It quotes me as saying the results might not be all that representative, but it just occurred to me that there are some comparison data sets for the US at least.

  • The Entrain study finds people in the US go to sleep on average just before 11pm and wake up on average between 6:45 and 7am.
  • SleepCycle, another app, reports a bedtime of 11:40 for women and midnight for men, with both men and women waking at about 7:20.
  • The American Time Use Survey is nationally representative, but not that easy to get stuff out of. However, Nathan Yau at Flowing Data has an animation saying that 50% of the population are asleep at 10:30pm and awake at 6:30am
  • And Jawbone, who don’t have to take anyone’s word for whether they’re asleep, have a fascinating map of mean bedtime by county of the US. It looks like the national average is after 11pm, but there’s huge variation, both urban-rural and position within your time zone.

These differences partly come from who is deliberately included and excluded (kids, shift workers, the very old), partly from measurement details, and partly from oversampling of the sort of people who use shiny gadgets.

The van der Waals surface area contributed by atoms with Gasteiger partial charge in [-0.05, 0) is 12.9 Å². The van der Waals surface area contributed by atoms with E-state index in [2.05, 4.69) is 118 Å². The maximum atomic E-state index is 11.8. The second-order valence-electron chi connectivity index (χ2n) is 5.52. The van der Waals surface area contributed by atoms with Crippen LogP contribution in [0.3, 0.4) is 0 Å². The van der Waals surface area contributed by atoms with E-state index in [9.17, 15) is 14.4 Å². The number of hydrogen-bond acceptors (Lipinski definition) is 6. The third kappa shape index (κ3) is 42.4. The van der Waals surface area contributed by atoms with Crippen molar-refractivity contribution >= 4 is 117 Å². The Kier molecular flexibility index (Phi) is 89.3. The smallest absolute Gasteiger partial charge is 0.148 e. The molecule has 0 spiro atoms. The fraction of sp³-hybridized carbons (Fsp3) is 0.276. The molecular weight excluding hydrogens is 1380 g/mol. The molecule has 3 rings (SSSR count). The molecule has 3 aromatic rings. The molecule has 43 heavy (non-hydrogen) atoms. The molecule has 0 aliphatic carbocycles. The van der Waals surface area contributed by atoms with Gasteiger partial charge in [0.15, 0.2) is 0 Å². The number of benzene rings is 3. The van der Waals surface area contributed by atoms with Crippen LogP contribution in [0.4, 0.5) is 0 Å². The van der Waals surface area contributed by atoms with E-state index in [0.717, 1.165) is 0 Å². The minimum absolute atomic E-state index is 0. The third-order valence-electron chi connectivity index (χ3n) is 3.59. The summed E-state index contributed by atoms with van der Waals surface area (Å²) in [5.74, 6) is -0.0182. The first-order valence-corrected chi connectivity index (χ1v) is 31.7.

May 18, 2016

Super 18 Predictions for Round 13

Team Ratings for Round 13

The basic method is described on my Department home page.

Here are the team ratings prior to this week’s games, along with the ratings at the start of the season.

Current Rating Rating at Season Start Difference
Crusaders 9.63 9.84 -0.20
Highlanders 7.33 6.80 0.50
Hurricanes 6.75 7.26 -0.50
Chiefs 5.22 2.68 2.50
Waratahs 4.69 4.88 -0.20
Brumbies 2.95 3.15 -0.20
Lions 1.82 -1.80 3.60
Sharks 1.19 -1.64 2.80
Stormers 0.72 -0.62 1.30
Bulls -1.01 -0.74 -0.30
Rebels -5.49 -6.33 0.80
Blues -5.50 -5.51 0.00
Jaguares -7.15 -10.00 2.80
Cheetahs -7.27 -9.27 2.00
Reds -9.27 -9.81 0.50
Force -10.87 -8.43 -2.40
Sunwolves -16.42 -10.00 -6.40
Kings -20.56 -13.66 -6.90


Performance So Far

So far there have been 93 matches played, 65 of which were correctly predicted, a success rate of 69.9%.
Here are the predictions for last week’s games.

Game Date Score Prediction Correct
1 Highlanders vs. Crusaders May 13 34 – 26 0.30 TRUE
2 Rebels vs. Brumbies May 13 22 – 30 -4.50 TRUE
3 Hurricanes vs. Reds May 14 29 – 14 20.70 TRUE
4 Waratahs vs. Bulls May 14 31 – 8 7.90 TRUE
5 Sunwolves vs. Stormers May 14 17 – 17 -14.90 FALSE
6 Cheetahs vs. Kings May 14 34 – 20 17.20 TRUE
7 Lions vs. Blues May 14 43 – 5 7.70 TRUE
8 Jaguares vs. Sharks May 14 22 – 25 -4.50 TRUE


Predictions for Round 13